Fairgrounds Furniture to close after 45 years

Fairgrounds Furniture to close after 45 years (WKEF/WRGT)

GREENE CO., Ohio (WKEF/WRGT) - In February, Fairgrounds Furniture celebrates its 45th anniversary.

It'll be their last. In a Facebook post today, the business announced it's closing for good, in April 2018.

Siblings Melissa Smith and Mark Hill have run the business, since taking it over from their father Harold "Mountain" Hill.

In 1973, "Mountain" opened the doors for the first time. To this day, his hat still hangs on a nail, and his favorite recliner is untouched.

"This would have killed him," Hill told Fox 45's Shavon Anderson during and interview in August. "If he wasn't already gone, this would have done it."

Over the summer, the store got a 90-day lease termination notice from the Greene County Agriculture Society. Hill told FOX 45's Shavon Anderson that the situation started last year. At the time, they had a lease through 2019. In January, the board had them sign a new deal that would have them move out during May's Hamvention. This year, the store moved everything into the main showroom and closed for five days. After the event, Hill said the board came back and asked them to consider completely vacating the premises for two weeks, in order to allow preparation for Hamventions in the future.

The board also asked for Smith to submit a proposal estimating the cost. She said the estimate to have a company come in, pack up and take all the furniture, store it, then bring it back, would be around $24,000.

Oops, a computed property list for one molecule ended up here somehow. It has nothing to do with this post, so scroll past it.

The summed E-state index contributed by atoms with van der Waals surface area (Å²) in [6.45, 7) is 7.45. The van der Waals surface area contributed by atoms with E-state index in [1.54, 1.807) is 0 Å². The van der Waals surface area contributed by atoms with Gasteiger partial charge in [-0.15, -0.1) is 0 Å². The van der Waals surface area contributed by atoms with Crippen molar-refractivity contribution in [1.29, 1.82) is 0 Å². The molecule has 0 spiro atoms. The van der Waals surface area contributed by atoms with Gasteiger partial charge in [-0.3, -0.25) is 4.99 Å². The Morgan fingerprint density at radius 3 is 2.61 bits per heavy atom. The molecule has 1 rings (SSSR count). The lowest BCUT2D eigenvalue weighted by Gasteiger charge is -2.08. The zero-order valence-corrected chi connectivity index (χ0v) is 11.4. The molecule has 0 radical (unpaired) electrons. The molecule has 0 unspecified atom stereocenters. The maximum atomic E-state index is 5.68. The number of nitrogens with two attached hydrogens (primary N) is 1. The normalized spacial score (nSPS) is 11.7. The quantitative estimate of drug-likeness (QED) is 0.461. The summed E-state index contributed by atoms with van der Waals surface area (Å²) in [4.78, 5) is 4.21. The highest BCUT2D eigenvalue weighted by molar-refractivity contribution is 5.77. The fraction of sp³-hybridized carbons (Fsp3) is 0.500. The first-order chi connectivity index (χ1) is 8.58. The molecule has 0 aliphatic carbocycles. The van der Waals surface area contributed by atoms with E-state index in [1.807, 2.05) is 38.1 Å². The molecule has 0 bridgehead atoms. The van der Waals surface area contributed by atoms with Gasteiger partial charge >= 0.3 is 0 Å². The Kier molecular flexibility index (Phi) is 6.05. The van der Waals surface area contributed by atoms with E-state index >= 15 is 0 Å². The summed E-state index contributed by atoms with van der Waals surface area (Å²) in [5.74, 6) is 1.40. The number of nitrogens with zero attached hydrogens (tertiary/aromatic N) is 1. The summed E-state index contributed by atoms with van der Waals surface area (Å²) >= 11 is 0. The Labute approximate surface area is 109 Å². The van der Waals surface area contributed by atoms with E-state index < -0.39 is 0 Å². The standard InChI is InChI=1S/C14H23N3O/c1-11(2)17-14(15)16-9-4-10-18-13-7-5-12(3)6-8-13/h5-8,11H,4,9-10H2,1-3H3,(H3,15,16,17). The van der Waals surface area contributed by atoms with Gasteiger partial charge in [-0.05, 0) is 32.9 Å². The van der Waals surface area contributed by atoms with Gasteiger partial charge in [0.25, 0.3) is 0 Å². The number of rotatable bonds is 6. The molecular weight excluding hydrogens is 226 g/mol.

In a notice of termination signed by Board President Jerry Liming, Hill and Smith were told:

"Upon entering the conversation between Fairground Furniture and two representatives from the Board of Directors, we find that the compensation of over twenty four thousand dollars (for which you would be asked to closed both the main Fairground Furniture Store and Conservation Building during the May event), exceeded the money we could afford to pay Fairground Furniture for this one event."

At one point, the family was looking to relocate to Xenia, with the help of city officials. Ultimately, what they could afford wasn't big enough to hold their inventory.

"The love and support we have received along with the privilege of serving our community for 45 years is one thing that cannot be taken away," reads the Facebook post.

close video ad
Unmutetoggle ad audio on off